Like all Reno restaurants, Brasserie Saint James in Midtown closed to in-person dining in March 2020, at the start of the pandemic. Unlike many restaurants, Brasserie Saint James did not pivot to takeout. It simply . . . sat.
The restaurant did not reopen in May 2020 when dining began again at reduced capacity. It did not resume service that fall when signatures like bone marrow trenches and Brasserie poutine were ideal for cooler weather. The restaurant did not even give things a go during the busy holidays.
Questions (and gossip) flourished the whole time: What was going on at Brasserie Saint James, one of the city’s most watched restaurants?
Art Farley, then majority owner of Brasserie, would not comment publicly on his plans, and longtime reports of employee morale in free fall and aggressively indifferent service added a spiky garnish to the mystery.
Art wanted out
Although Farley was the public face and principal owner of Brasserie Saint James, he had two minority partners — Dean Albright and Joel Rasmus — since the restaurant debuted in 2012 in a beautifully renovated former ice plant built in 1930. Albright owns a Reno accounting firm; Rasmus is a Reno tech entrepreneur and angel investor.
After the pandemic hit, “Art came to the conclusion he wanted out,” Albright said. “We closed down, and then Joel and I had to make some significant decisions. What are we going to do? Open up again? We assessed everything.” Talks ensued about buying out Farley.
By early October 2020, an agreement had been reached and executed (as previously discussed by my colleague). Albright and Rasmus became 50-50 owners of Brasserie Saint James. (Farley, who reportedly now lives in Spain, could not be reached for comment.)
Getting the band back together
Ellie and Zak Girdis, a couple, met at the restaurant in its first year. She was head server; he was Brasserie’s opening manager. Albright and Rasmus recruited them (as front of house manager and general manager, respectively) to help revive Brasserie.
The owners brought aboard other folks with longtime connections to the restaurant: brewer Madison Gurries, brewing consultant Josh Watterson (the original brewer) and executive chef Karl Lindenberg (a onetime prep cook).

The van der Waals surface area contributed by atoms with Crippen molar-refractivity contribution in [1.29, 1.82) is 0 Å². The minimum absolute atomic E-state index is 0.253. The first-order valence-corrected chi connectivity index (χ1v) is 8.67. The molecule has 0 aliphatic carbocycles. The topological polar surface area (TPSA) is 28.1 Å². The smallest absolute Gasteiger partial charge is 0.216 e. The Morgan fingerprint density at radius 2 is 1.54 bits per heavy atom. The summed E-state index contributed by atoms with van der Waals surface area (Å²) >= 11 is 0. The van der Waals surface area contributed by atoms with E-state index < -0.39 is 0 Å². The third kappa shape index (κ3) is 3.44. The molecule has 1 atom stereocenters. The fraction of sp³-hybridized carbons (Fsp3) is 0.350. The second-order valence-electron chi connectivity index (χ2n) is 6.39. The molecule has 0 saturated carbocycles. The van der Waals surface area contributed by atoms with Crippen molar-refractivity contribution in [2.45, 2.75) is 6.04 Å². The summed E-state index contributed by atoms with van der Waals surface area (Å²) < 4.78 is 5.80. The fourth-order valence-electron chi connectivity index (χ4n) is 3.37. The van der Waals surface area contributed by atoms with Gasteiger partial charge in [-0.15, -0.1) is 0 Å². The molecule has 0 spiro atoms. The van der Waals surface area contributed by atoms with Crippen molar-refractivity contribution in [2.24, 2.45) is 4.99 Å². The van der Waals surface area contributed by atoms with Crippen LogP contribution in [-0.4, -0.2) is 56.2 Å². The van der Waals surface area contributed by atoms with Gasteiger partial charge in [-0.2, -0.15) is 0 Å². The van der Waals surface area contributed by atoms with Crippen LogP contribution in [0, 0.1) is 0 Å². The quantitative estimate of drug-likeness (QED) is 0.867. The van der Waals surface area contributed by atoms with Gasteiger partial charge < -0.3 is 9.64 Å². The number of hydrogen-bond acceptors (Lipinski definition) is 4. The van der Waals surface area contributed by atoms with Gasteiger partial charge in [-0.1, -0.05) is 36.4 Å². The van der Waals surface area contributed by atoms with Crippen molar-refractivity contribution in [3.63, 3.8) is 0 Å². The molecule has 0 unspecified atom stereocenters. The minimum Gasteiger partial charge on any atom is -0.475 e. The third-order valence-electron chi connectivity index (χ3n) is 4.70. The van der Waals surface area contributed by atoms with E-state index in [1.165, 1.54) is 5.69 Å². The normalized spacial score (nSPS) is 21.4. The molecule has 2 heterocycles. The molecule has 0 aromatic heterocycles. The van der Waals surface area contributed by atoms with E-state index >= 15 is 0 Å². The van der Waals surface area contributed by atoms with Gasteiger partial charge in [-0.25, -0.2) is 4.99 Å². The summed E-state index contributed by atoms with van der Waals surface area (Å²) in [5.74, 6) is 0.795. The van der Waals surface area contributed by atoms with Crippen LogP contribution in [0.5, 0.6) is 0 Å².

“They really wanted to reopen because they believed in the idea of Brasserie all along,” Ellie Girdis said.
Changing the restaurant culture
The first order of business in the past 10 months has been creating esprit de corps among the staff.
“We are changing the culture of the place,” Zak Girdis said. “Starting with happy engaged employees and staff and management. Treating employees well, treating them as human beings. That had all been left unattended before.”
Improving service at Brasserie Saint James, widely considered atrocious in the years just before the pandemic, has been part and parcel of changing the culture.
“One of us is here every single shift except Tuesday night, “ Zak Girdis said of himself and Ellie Girdis. “Taking care of customers, helping staff. Our whole goal when we make a mistake is to make it right. I don’t wany anyone leaving here unhappy with their experience.”
IPAs, now back in rotation
There also have been physical changes to Brasserie.
The herd of stuffed animal heads has been significantly thinned. Booths have been removed from the middle of the main dining room, opening up the flow. The beer garden has ascended to an upstairs terrace; the downstairs terrace is a new dining area. A small snacks menu is offered at the bar, then served on the roof.
Yet another change? Paying increased attention to the brewery side of the operation. That includes more canned beers from the canning line, expanding Brasserie beer distribution and at least 10 new beers on draft. Notably, IPAs, which Farley did not like (but which the public loves), have returned to the list.
All the old favorites
Besides its space, a gorgeous confluence of brick, hardwoods and history, the menu has always been a strength of Brasserie Saint James: a mix of French bistro, elevated pub grub and twists on American standards.
On the plate, that looked like Basque mussels or steak tartare, housemade soft pretzels or fish and chips, a Cubano sandwich or brunchtime jambalaya and eggs.
Since reopening, a handful of dishes (like steak frites) have been added to the menu, and pizzas (like a pulled pork version) have been brought back, but the menu is largely the one familiar through the years.
“We want to give people what they want,” Zak Girdis said.
So cue the bone marrow — without drama on the side.
Johnathan L. Wright is the food and drink editor for Reno News & Review. Follow him on Twitter at @ItsJLW or on Facebook personally or at @FoodNevada. Sign up here for the Reno News & Review free weekly newsletter highlighting our most recent stories.